Friday, December 19, 2008

The Tale of Despereaux: Sizable odds

The Tale of Despereaux (2008) • View trailer for The Tale of Despereaux
3.5 stars (out of five). Rating: G, despite some quite grim sequences
By Derrick Bang • Originally published in The Davis Enterprise, 12.19.08
Buy DVD: The Tale of Despereaux • Buy Blu-Ray: The Tale of Despereaux [Blu-ray]

Directors Sam Fell and Rob Stevenhagen's adaptation of Kate DiCamillo's beloved book, The Tale of Despereaux, is a gorgeous visual experience: a sumptuous animated fable — in a wholly unique style, reminiscent of Flemish painters such as Vermeer and Brueghel — that employs an impeccably selected voice cast to deliver a clever fairy tale filled with colorful characters, and punctuated by several gently delivered morals.
The diminutive Despereaux, right, who always behaves like a perfect gentleman,
breaks all the rules of his Mouse World homeland when he dares speak to the
Princess Pea, center. Their lives subsequently take several unexpected — and
dangerous — turns, thanks to the arrival of Roscuro, a rat visiting from
another land.

It's also deliberately paced to the point of being sluggish, and — if a recent, family-laden Sacramento preview audience is any indication — a total snooze to the younger viewers who represent the film's target audience.

I'm all for respecting old-fashioned storytelling techniques, but not to the point of boring people. Scripters Gary Ross, Will McRobb and Chris Viscardi are to be commended for a smart, heartfelt screenplay that avoids the vibrant, joke-laden style that characterizes (for example) a Pixar animated film; such a "busy" approach would not have suited DiCamillo's delicate tale.

Unfortunately, the filmmakers may have gone too far in the other direction. Their handling of Despereaux comes complete with Sigourney Weaver's off-camera narration, intentionally employed to give the strong sense that we're all snuggled under the covers and listening to a beloved parent read the story aloud to us.

Not a bad approach, but the pacing is just ... well ... off.

Those not familiar with the book can be forgiven for wondering why it takes so long to even meet our hero; and even after he's introduced, he seems little more than a bit player in his own story. It's a tragic irony: Our little mouse protagonist — whose diminutive size, DiCamillo's book assures its readers, in no way diminishes his courage and fortitude — is utterly overwhelmed by nearly a dozen more interesting supporting characters.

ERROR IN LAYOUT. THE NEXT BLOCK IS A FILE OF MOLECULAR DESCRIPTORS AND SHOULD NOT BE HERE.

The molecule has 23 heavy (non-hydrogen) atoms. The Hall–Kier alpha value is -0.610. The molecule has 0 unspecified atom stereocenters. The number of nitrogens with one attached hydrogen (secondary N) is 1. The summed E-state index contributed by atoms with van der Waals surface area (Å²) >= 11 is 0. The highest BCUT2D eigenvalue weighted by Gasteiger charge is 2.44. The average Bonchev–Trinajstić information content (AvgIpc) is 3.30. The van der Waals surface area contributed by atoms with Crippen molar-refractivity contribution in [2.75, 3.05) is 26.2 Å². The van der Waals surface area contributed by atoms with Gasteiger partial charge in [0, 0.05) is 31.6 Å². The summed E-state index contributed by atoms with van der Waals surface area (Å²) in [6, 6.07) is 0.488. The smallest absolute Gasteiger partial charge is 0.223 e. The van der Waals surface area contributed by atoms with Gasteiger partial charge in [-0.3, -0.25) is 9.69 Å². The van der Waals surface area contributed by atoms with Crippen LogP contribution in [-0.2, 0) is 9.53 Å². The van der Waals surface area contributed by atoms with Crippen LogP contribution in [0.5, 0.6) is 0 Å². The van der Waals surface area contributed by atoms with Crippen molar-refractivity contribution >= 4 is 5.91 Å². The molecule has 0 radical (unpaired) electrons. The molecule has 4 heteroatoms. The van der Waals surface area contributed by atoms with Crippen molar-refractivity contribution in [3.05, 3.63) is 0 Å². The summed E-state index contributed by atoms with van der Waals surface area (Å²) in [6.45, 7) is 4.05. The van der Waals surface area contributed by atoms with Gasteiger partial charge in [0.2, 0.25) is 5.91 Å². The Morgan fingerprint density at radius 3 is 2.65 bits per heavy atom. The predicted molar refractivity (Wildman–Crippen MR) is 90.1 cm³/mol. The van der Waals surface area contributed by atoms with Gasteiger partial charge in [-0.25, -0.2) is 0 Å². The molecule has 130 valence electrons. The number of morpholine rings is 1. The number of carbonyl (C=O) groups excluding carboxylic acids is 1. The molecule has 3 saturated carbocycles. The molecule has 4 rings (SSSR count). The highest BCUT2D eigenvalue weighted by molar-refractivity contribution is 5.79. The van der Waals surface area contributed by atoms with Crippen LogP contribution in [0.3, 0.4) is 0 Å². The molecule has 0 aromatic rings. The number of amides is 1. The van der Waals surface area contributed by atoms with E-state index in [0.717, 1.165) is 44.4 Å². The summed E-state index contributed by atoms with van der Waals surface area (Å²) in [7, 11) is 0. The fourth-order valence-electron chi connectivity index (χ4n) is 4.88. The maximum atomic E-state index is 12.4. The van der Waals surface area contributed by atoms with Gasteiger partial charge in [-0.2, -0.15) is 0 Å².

And a lot of rats.

That's also a problem.

It wasn't an issue in 2003, when DeCamillo's book came out, but since then the animated, rat-oriented Flushed Away and Pixar's Ratatouille have reached movie screens, and one can't help comparing the rats-and-cooking focus of Despereaux with the latter.

Reaching back a bit further, I also note that the primary ratty villain of Despereaux — voiced by Ciaran Hinds — looks, sounds and acts a lot like Vincent Price's evil Ratigan in 1986's The Great Mouse Detective.

Despite what you may have heard, imitation is not the sincerest form of flattery. It's just ... disappointing.

The story begins, as Weaver recounts in her melodic voice, in the Middle Ages-esque Kingdom of Dor, which has become famous throughout the realm for an annual holiday dubbed "Soup Day." On this day, the royal chef, Andre (voiced by Kevin Kline), concocts a new soup recipe with the secret assistance of a mischievous "soup genie" named Boldo (Stanley Tucci).

As the smell wafts through the kingdom, its denizens stop everything and sniff the air, expressions of great joy brightening every face. As it happens, a ship has just docked, and its passengers include a good-hearted rat named Roscuro (Dustin Hoffman), who is as eager as anybody else to sample the soup.

Too eager, in fact. Roscuro impetuously sneaks into the palace and unintentionally precipitates a crisis of such magnitude that Dor's suddenly grief-stricken king outlaws Soup Day and the making of any soup, and banishes all rats from the kingdom.